8. New Writing from the Caribbean Selections from the Caribbean Writer (Erika J. Waters, Ed.) The stories ranged widely over the relationships between men and women, parents and their children, and the condition of exile. The contributors are drawn from Caribbean countries of Jamaica, the Dominican Republic, Montserrat, the Virgin Islands, Barbados, and Trinidad and Tobago.
9. Heart of Darkness (Joseph Conrad) This is my third copy of the book with the best looking cover page and paper quality. I have already read the short novel twice, and I confess that it was not an easy read. This is my third, and hopefully the last attempt to penetrate the dark jungle of Conrad’s mind.
10. Touch and Go (Eugene Stein) From Belize to New York, Brussels to Los Angeles, Stein evokes strange—yet strangely familiar—worlds, feelings you did not know were there, flavors aplenty. Into the dark corners of your heart and mind he shines a unique light on love, life, and desire—illuminating and brilliant. This is unfair, but I will see how Stein fares if I pit him against David Sedaris, a favorite in this genre.
Have you experienced this gnashing urge to hurl whatever you are holding, say a padlock or a volume of Encyclopedia Britannica, to somebody whose level of idiocy has reached a point that even the most forgiving of humans cannot tolerate, much less you?
You thought such existence of a pea-sized brain is only possible in the realm of science fiction, but you caught yourself aghast after discovering that God has forsaken them and deprived them of a basic human attribute — possession of a brain that is of decent size capable of basic functions and of thinking with a semblance of sense, at least.
Now tell me, who says God is fair?
I just cannot fathom why people like these exist. Diversity makes the world more exciting, I hear somebody reasoning out. These dimwitted, imbecilic, morons have the same right as I have to exist and enjoy this fleeting opportunity to live. If you ask me, however, I’d rather be dead than dumb.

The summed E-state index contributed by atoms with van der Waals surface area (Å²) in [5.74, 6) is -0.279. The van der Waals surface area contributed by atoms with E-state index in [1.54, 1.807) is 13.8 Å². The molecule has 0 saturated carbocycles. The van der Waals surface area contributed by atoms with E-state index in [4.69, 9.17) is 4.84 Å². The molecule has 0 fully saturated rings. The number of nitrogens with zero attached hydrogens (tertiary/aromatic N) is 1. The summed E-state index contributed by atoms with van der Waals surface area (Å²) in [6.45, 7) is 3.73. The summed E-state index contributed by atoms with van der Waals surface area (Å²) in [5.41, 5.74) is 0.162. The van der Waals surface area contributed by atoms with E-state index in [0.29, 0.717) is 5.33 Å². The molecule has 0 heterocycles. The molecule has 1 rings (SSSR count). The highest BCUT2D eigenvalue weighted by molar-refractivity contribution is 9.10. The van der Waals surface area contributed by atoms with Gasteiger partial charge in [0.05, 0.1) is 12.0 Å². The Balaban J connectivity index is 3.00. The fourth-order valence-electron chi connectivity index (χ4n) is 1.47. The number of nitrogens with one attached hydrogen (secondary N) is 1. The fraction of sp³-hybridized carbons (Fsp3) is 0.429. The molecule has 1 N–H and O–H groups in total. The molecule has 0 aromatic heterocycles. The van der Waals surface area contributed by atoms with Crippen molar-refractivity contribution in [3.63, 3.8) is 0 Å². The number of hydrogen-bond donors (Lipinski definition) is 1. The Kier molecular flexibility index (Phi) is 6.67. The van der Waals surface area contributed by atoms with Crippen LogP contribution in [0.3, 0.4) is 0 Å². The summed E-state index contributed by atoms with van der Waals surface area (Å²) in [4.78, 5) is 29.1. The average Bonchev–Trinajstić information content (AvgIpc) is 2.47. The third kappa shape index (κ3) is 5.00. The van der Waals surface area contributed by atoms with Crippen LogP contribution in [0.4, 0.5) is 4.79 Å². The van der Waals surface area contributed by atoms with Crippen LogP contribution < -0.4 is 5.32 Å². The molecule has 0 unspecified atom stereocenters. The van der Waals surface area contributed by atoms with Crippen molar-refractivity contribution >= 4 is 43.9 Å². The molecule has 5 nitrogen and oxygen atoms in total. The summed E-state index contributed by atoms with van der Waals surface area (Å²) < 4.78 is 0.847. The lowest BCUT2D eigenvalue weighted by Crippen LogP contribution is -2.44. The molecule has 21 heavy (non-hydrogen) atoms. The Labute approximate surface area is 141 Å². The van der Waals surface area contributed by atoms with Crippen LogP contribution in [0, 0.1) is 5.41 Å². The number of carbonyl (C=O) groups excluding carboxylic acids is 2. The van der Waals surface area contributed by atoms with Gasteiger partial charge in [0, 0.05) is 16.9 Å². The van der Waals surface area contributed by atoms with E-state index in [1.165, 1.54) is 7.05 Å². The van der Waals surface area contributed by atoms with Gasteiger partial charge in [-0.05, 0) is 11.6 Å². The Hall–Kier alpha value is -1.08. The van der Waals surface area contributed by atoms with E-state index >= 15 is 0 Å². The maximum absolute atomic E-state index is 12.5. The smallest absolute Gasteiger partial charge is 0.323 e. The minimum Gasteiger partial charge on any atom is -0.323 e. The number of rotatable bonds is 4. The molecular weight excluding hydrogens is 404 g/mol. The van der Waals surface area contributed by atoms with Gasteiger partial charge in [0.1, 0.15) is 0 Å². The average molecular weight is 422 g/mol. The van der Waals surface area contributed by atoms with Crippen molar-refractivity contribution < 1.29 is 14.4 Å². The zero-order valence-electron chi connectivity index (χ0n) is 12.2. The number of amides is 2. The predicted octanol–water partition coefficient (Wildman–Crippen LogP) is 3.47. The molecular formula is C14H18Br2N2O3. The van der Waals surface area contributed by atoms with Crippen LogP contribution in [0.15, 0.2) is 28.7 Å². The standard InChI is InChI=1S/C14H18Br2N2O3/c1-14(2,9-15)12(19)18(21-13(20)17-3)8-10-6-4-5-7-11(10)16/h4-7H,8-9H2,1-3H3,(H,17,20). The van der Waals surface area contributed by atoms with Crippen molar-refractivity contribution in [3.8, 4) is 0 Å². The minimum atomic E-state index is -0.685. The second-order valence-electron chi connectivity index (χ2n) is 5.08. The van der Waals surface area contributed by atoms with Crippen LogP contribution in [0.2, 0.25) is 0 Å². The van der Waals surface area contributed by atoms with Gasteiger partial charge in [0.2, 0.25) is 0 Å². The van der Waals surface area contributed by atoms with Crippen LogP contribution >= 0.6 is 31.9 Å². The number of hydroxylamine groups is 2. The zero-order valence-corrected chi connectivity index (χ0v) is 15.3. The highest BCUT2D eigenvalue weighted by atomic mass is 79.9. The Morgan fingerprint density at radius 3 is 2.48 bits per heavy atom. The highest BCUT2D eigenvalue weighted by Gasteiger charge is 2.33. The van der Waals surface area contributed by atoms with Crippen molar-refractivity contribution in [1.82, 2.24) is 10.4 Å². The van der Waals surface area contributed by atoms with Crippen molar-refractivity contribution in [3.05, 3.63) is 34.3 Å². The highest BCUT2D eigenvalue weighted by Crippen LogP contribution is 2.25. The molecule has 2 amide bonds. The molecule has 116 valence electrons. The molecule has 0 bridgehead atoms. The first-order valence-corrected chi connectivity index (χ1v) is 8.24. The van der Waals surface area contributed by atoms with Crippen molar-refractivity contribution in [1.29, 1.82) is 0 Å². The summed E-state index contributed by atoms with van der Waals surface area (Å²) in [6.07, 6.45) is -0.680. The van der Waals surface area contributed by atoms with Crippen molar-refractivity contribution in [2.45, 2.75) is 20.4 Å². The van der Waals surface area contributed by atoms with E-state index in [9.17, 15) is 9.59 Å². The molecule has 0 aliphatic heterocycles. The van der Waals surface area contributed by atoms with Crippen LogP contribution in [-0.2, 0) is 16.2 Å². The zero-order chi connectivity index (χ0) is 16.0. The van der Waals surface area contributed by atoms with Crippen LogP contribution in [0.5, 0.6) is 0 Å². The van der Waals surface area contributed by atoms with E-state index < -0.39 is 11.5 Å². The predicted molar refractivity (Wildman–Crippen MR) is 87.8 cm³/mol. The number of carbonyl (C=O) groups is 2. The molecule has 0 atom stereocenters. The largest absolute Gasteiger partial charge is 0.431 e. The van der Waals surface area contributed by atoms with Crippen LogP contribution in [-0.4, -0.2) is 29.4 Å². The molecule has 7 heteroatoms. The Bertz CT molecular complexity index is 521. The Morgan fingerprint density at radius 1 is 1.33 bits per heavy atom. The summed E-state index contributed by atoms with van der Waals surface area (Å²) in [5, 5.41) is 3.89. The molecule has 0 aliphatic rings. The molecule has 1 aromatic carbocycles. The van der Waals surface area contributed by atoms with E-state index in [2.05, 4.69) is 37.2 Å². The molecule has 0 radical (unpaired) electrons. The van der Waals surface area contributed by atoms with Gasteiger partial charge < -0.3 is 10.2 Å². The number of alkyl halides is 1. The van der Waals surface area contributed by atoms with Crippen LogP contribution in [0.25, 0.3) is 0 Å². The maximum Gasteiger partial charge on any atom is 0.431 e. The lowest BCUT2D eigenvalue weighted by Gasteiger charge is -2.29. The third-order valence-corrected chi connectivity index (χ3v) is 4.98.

“What are you reading?” He asked in his all too forced American twang.
“Oh, a novel by Joseph Conrad. By the way, I’d rather read than talk about banalities and your problem with that seventeen-year old you impregnated,” said I.
“Interesting. You love reading Pupung?”
“Sure, I also enjoyed reading that when I was in college.”
“I have a complete collection of all the volumes. But my all time favorite is Da Vinci Code by Dan Brown.”
“Really? Please evaporate.”
I went on reading and tried to look as riveted as I possibly could with the story of two men forced by their work and circumstance to live in the Congo Basin. This I hoped would send him a statement that I do not need a brain dead lurking while I am spending my precious time reading. But he is as thick skinned as he is a pudding head.
“Do you want to go out and use the free internet in the other building?”
“No, I’ll just stay here. If you want, you can just go. I’m okay here.”
“You know what, my wife [they’re not married] is giving birth this August.”
“Oh nice, eh di ayos. Leave me alone.”
But he stayed there beside me interrupting my reading every thirty seconds disregarding my almost pleading actions that told him to leave me alone. I was holding a heavy duty padlock that time. Reading the darkness in Conrad’s characters Kayerts and Carlier, I had a hard time holding back my internal need to force the metal lock inside his big mouth.
While riding a bus from LRT Buendia to Boni MRT station, while the faceless crowds of people in Ayala Avenue were scampering on their way home or to wherever they are going, I felt that this sense of alienation I have been trying to ignore since I arrived here in Manila forced itself in my psyche again, but stronger and more overwhelming this time. And although I am not a fan of Joseph Conrad, I am reminded of a line in his short story An Outpost of Progress:
Few men realize that their life, the very essence of their character, their capabilities and their audacities, are only the expression of their belief in the safety of their surroundings. The courage, the composure, the confidence; the emotions and principles; every great and every significant thought belongs not to the individual but to the crowd: to the crowd that believes blindly in the irresistible force of its institutions and of its morals, in the power of its police and of its opinion. But the contact with pure unmitigated savagery, with primitive nature and primitive man, brings sudden and profound trouble into the heart. To the sentiment of being alone of one’s kind, to the clear perception of the loneliness of one’s thoughts, of one’s sensation – to the negation of the habitual, which is safe, there is added the affirmation of the unusual, which is dangerous; a suggestion of things vague, uncontrollable, and repulsive, whose discomposing intrusion excites the imagination and tries the civilized nerves of the foolish and the wise alike.
I feel, this time, like a man stripped of the security my society used to provide me. In a way, I feel I am trapped in a place where the rule is that of a primitive man’s.